Pleasant Ville 

Dive Bar in Diva Town

Dive bars typically represent the working-class edge of their communities, projecting a low-down vibe, where pretensions are dropped in favor of ashtrays and pool cues.

So when it comes to Chagrin Falls—where the population's leisure-time heroes could be Martha and Payne Stewart—skeptics might envision the "local dive" as a solitary cafe without an eighteenth green off its parking lot. Now that's slumming.

But just beyond the quiet corner of the town's south side—a gemstone's throw from expansive Victorian homes—the Greenville Inn endures.

"Take the bar from Urban Cowboy and stick it in the middle of Nantucket . . . minus the mechanical bull," says Greenville music coordinator Jimi Kincaid of the inconspicuous hangout, which routinely attracts a young, multi-ethnic mix of bikers, khakis, bohemians, and urban travelers. "It's the kind of place that gets postcards from all over the world." True to the town's aura, which screams "wine spritzer," the bar gets fan mail from foreign women who fondly remember the days when they absconded from nanny school for a game of stick and a cold one.

Technically twenty yards into neighboring Bainbridge—and termed the "Ville" by the dedicated—the bar is an authentic American roadhouse, not contrived to look like one. The decor consists of well-worn everything. Looking around, local patron Bob Hartman concludes, "It's more barn than Pottery Barn."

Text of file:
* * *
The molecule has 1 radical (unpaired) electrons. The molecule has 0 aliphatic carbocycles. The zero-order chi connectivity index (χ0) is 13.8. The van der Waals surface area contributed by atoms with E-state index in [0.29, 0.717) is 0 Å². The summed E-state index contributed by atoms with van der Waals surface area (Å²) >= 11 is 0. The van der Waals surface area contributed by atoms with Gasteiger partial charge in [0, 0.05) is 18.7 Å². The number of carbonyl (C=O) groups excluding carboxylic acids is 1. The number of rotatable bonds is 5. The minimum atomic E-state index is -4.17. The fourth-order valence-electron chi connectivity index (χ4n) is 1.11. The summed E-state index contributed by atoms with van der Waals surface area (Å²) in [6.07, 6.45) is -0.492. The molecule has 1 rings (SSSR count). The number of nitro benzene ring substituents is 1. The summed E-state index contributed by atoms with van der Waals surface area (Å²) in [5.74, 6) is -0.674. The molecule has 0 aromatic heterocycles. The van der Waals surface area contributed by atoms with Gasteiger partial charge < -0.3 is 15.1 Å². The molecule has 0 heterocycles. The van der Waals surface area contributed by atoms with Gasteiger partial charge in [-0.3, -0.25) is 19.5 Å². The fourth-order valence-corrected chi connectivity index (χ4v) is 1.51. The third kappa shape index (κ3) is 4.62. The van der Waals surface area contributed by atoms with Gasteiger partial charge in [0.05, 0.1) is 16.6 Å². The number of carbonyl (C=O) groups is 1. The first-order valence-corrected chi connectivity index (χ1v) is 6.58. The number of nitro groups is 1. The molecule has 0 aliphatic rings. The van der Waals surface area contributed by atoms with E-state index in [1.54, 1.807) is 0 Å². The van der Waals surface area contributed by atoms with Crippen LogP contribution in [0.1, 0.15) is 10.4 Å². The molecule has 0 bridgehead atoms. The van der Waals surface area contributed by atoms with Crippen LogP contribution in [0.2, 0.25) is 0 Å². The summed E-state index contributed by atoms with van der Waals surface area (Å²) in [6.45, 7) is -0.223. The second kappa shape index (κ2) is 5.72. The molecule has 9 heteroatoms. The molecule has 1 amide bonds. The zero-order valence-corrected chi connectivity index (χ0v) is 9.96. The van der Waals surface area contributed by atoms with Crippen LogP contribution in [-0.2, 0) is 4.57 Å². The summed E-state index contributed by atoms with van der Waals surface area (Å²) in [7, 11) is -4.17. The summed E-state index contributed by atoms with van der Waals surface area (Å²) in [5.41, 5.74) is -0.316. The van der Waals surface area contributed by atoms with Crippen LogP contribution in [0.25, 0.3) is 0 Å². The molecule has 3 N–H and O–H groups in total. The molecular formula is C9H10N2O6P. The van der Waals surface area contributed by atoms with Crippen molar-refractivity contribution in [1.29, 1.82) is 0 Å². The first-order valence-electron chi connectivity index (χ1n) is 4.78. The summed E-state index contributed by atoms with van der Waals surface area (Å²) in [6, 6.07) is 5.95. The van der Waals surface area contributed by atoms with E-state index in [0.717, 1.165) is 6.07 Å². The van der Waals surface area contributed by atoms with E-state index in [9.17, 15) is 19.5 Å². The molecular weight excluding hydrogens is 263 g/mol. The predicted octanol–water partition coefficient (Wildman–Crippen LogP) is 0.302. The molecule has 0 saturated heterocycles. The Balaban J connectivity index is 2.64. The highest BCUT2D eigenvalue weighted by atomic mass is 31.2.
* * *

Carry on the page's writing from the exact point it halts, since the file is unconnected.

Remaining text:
No one seems to know its origins, but the bar's reputation has evolved over the years. "Before the real estate became so expensive, the town had three or four saloons and motorcycles all the way down the street," remembers Dave Benson, who, along with his brother Bob, has owned the bar since 1975. "At that time, the Greenville was actually a place for flattops, where a few of the wilder types on bikes were greeted with a shotgun."

Now upscale shops and restaurants have replaced the old bars, and the Ville is an echo of the town's looser days.

With the continued de-evolution from light-blue-collar village to an oasis for corporate execs, does Benson think the Ville can withstand the pressures to upgrade? "Yeah, we'll stay true to form," he says. "All we're planning on doing is fixing up the front of the building."

"They can paint it pink if they want to," maintains Hartman. "Inside, you gotta believe the Ville will always be the Ville." The dive survives.
—Tim Piai


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